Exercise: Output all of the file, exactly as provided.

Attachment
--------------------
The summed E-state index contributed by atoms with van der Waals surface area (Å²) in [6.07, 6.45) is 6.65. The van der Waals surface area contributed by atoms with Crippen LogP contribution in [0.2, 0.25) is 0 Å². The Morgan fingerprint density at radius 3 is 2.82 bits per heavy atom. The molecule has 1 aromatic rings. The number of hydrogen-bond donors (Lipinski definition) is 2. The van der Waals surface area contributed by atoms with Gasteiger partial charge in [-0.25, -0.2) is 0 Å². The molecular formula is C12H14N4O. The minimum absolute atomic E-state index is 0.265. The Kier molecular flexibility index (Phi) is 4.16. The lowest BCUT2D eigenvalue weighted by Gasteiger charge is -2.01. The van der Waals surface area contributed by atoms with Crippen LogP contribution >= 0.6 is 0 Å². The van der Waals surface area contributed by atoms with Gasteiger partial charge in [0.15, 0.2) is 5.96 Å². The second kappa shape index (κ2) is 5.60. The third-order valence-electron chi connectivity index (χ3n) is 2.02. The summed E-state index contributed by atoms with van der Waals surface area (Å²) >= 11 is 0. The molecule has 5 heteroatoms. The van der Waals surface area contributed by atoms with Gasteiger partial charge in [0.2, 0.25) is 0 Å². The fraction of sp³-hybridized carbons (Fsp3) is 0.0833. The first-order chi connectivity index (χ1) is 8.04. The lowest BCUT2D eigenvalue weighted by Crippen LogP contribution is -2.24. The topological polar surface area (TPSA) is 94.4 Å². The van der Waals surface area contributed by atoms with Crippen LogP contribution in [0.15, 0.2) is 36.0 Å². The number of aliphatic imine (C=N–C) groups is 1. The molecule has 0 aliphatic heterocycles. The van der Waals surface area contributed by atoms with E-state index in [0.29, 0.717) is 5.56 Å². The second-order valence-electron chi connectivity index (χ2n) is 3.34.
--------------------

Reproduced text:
The summed E-state index contributed by atoms with van der Waals surface area (Å²) in [6.07, 6.45) is 6.65. The van der Waals surface area contributed by atoms with Crippen LogP contribution in [0.2, 0.25) is 0 Å². The Morgan fingerprint density at radius 3 is 2.82 bits per heavy atom. The molecule has 1 aromatic rings. The number of hydrogen-bond donors (Lipinski definition) is 2. The van der Waals surface area contributed by atoms with Gasteiger partial charge in [-0.25, -0.2) is 0 Å². The molecular formula is C12H14N4O. The minimum absolute atomic E-state index is 0.265. The Kier molecular flexibility index (Phi) is 4.16. The lowest BCUT2D eigenvalue weighted by Gasteiger charge is -2.01. The van der Waals surface area contributed by atoms with Crippen LogP contribution >= 0.6 is 0 Å². The van der Waals surface area contributed by atoms with Gasteiger partial charge in [0.15, 0.2) is 5.96 Å². The second kappa shape index (κ2) is 5.60. The third-order valence-electron chi connectivity index (χ3n) is 2.02. The summed E-state index contributed by atoms with van der Waals surface area (Å²) >= 11 is 0. The molecule has 5 heteroatoms. The van der Waals surface area contributed by atoms with Gasteiger partial charge in [0.2, 0.25) is 0 Å². The fraction of sp³-hybridized carbons (Fsp3) is 0.0833. The first-order chi connectivity index (χ1) is 8.04. The lowest BCUT2D eigenvalue weighted by Crippen LogP contribution is -2.24. The topological polar surface area (TPSA) is 94.4 Å². The van der Waals surface area contributed by atoms with Crippen LogP contribution in [0.15, 0.2) is 36.0 Å². The number of aliphatic imine (C=N–C) groups is 1. The molecule has 0 aliphatic heterocycles. The van der Waals surface area contributed by atoms with E-state index in [0.29, 0.717) is 5.56 Å². The second-order valence-electron chi connectivity index (χ2n) is 3.34.